A pack of wolves makes their way to the winding mountain stream for a cool drink of water. They are healthy and strong—their coats wave back and forth in the crisp mountain breeze. As the sun pierces through the trees and illuminates the wolves, a glowing effect is created on the insects dancing in the air. The river glistens—it, too, is healthy. A sight for sore eyes, no doubt. The ecosystem is exactly as it should be—all is right, all is in balance, and all is in order.
It has not always been this way in Yellowstone National Park. At one time, the decay of Yellowstone concerned biologists. Wolves were once extinct from the park, and it wasn’t until wolves were reintroduced into the area that biologists began to observe the ecosystem functioning as it should. One article from Mission:Wolf notes,
Since wild wolves have returned to Yellowstone, the elk and deer are stronger, the aspens and willows are healthier and the grasses taller. For example, when wolves chase elk during the hunt, the elk are forced to run faster and farther. As the elk run, their hooves aerate the soil, allowing more grasses to grow. Since the elk cannot remain stationary for too long, aspens and willows in one area are not heavily grazed, and therefore can fully recover between migrations. … Now, the coyotes have been out-competed and essentially reduced by 80 percent in areas occupied by wolves. … With fewer coyotes hunting small rodents, raptors like the eagle and osprey have more prey and are making a comeback. The endangered grizzly bears successfully steal wolf kills more often than not, thus having more food to feed their cubs. In essence, we have learned that by starting recovery at the top with predators like wolves, the whole system benefits. A wild wolf population actually makes for a stronger, healthier and more balanced ecosystem. From plant, to insect, to people ... we all stand to benefit from wolves.
Biologists have long understood the cascade effect occurring when a species is removed from an ecosystem—by either extirpation or extinction. Recently, biologists have discovered the opposite impact of the cascade effect—that is, when a species once again returns to an ecosystem it becomes whole again. I learned about this when a video went viral on social media, telling the story of wolves returning to the Yellowstone ecosystem in 1995 after having been killed off in the 1930s. The return of the wolves had an astonishing ripple effect on animal life, plant life, and even the health of rivers.
When a critical species of the ecosystem returned, the ecosystem functioned according to its purpose. As I watched this video for the first time, I was overcome with tears at the wonder of creation. It’s amazing how one seemingly small shift can have such a profound impact.
An Ecosystem Out of Balance
It is unclear when women began to disappear from the leadership structures of the church, but there is evidence to suggest the number of women in church leadership is less than it once was. It is typical to walk into a church on a Sunday morning and see a male-only platform—male ushers, male Sunday school teachers, and male elders. The biblical narrative, however, tells of a time when women led, prophesied, taught, and ministered. Let us remember and celebrate the stories of the prophet Deborah, or Mary, the prophet and mother of Jesus. Miriam was a gifted worship leader and musician, Esther was emboldened to protect her people, and the apostle Junia was loved, respected, and cherished by the apostle Paul.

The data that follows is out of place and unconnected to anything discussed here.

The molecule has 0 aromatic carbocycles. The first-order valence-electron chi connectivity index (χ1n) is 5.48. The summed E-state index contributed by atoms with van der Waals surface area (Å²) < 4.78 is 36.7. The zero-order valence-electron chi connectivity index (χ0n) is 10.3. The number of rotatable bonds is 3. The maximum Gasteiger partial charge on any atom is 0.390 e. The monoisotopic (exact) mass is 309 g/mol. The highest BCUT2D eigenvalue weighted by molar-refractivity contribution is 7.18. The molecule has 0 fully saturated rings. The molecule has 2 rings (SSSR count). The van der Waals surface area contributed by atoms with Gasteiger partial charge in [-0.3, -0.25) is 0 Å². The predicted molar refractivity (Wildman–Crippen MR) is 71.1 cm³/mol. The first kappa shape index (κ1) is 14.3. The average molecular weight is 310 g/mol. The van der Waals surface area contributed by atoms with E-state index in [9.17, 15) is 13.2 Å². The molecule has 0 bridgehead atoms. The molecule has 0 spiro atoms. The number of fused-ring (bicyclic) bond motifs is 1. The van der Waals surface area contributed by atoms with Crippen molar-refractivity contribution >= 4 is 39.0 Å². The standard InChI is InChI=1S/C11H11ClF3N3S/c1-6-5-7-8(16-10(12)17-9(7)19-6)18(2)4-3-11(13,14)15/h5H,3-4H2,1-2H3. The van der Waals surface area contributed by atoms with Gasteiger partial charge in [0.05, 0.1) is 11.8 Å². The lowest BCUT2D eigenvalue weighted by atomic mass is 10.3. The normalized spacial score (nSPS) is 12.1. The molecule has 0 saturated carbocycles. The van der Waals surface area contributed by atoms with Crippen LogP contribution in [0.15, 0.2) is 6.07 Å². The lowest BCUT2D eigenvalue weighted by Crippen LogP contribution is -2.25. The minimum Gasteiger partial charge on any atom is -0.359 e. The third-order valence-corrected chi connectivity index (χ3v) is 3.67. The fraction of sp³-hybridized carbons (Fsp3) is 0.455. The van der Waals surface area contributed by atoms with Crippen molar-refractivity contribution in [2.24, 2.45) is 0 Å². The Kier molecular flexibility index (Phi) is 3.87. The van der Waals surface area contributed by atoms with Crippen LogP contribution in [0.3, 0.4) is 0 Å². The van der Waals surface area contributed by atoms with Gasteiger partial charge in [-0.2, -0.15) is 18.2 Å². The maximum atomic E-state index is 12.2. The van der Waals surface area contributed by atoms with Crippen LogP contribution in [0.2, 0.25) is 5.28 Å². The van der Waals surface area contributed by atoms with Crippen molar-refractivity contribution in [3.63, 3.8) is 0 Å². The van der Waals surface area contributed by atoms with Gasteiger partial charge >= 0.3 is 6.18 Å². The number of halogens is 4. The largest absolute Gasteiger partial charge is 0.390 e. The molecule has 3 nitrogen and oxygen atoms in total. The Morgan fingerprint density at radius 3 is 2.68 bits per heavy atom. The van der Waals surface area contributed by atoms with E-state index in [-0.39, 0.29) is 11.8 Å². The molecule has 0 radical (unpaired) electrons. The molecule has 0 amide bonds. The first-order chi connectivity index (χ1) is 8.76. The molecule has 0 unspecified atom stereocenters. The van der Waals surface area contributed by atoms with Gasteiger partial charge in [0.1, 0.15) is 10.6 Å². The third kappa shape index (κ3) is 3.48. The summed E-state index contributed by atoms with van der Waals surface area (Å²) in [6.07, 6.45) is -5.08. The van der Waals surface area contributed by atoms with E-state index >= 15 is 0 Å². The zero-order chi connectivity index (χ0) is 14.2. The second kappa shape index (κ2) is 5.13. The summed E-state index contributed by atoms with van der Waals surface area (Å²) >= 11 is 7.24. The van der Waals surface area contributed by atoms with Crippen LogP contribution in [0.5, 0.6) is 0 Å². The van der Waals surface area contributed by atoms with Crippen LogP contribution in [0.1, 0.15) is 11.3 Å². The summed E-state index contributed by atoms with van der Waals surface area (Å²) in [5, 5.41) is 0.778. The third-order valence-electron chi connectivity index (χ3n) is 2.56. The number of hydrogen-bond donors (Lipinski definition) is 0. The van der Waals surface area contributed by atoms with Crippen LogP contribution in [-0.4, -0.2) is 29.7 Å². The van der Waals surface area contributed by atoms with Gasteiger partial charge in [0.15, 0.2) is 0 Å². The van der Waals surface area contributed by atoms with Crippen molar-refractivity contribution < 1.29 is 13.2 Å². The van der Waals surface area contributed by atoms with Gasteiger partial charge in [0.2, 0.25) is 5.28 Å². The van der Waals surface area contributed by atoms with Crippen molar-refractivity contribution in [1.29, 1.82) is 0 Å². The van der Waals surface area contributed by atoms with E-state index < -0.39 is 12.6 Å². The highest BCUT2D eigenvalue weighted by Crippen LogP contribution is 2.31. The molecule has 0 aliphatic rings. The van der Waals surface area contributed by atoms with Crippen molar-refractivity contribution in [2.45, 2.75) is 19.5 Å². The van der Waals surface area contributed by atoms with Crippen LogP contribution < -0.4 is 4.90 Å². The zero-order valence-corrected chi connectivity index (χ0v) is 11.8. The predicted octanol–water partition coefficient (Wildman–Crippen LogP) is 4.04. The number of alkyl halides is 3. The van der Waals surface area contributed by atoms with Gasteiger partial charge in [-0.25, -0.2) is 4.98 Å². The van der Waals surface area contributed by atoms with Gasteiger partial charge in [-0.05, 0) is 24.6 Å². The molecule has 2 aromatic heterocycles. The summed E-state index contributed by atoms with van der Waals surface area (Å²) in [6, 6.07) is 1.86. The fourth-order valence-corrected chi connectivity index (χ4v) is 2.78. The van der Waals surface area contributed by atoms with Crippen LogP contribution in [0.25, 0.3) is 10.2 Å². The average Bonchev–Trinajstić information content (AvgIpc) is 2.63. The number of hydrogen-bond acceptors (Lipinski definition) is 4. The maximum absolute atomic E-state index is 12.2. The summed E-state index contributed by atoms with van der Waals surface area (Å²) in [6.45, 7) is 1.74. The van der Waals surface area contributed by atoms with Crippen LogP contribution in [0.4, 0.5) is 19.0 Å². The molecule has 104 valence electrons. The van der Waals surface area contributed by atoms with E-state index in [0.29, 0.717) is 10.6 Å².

As the story of the global church has unfolded, there have been more anointed and gifted leaders such as Macrina (one of the Cappadocian Mothers), Phoebe Palmer, Mildred Bangs Wynkoop, Maria Woodworth-Etter, Aimee Semple McPherson, Nancy Beach, and Mandy Smith. The point is this—since the beginning of the story of God, women have played an integral part in God’s grand and glorious mission in this world. Women have been intentionally equipped, supported, and sent to join their brothers to be on mission together in a variety of ways. And yet today there is an imbalance in the ecosystem of the church. It’s safe to say that we’re missing out on the things women uniquely offer, and I wonder if restoring the balance might cure some of the church’s biggest issues today.
Imagine the possibilities of a cascade effect in the church, where women are restored to a variety of ministry positions. What if the results altered the church ecosystem in such a way that:
- we saw movement and momentum as we witnessed in the early church?
- pastors would not close their church doors at such a rapid rate?
- the church would be leading the way of the kingdom vision for men and women serving alongside one another?
- young girls would have an expanded imagination that maybe they, too, could be in ministry with their brothers?
- the church would be attractive to men and women alike?
- we could say we are a part of a movement instead of a structure?
- or, the percentage of the “unchurched” would not be 60 percent, but 20 percent or less?
I love the Bride of Christ. Empowered by the Holy Spirit, she is called, equipped, and sent to join God on mission. However, the ecosystem is out of balance; we are limping along, and we can do better. It is time we circle up and figure out how to equip and call our daughters. God’s mission does not mean we sit back and hope for the best in this world; rather, it means there is an invitation for men and women to rise up, take hold of their unique callings, and get on with the mission. I yearn for the day that the Bride of Christ is no longer limping along, when the leadership structures of the church become whole again.
Dear church, we desperately need a cascade effect.
Looking for practical ways to embolden more women to lead in your church? Check out these next: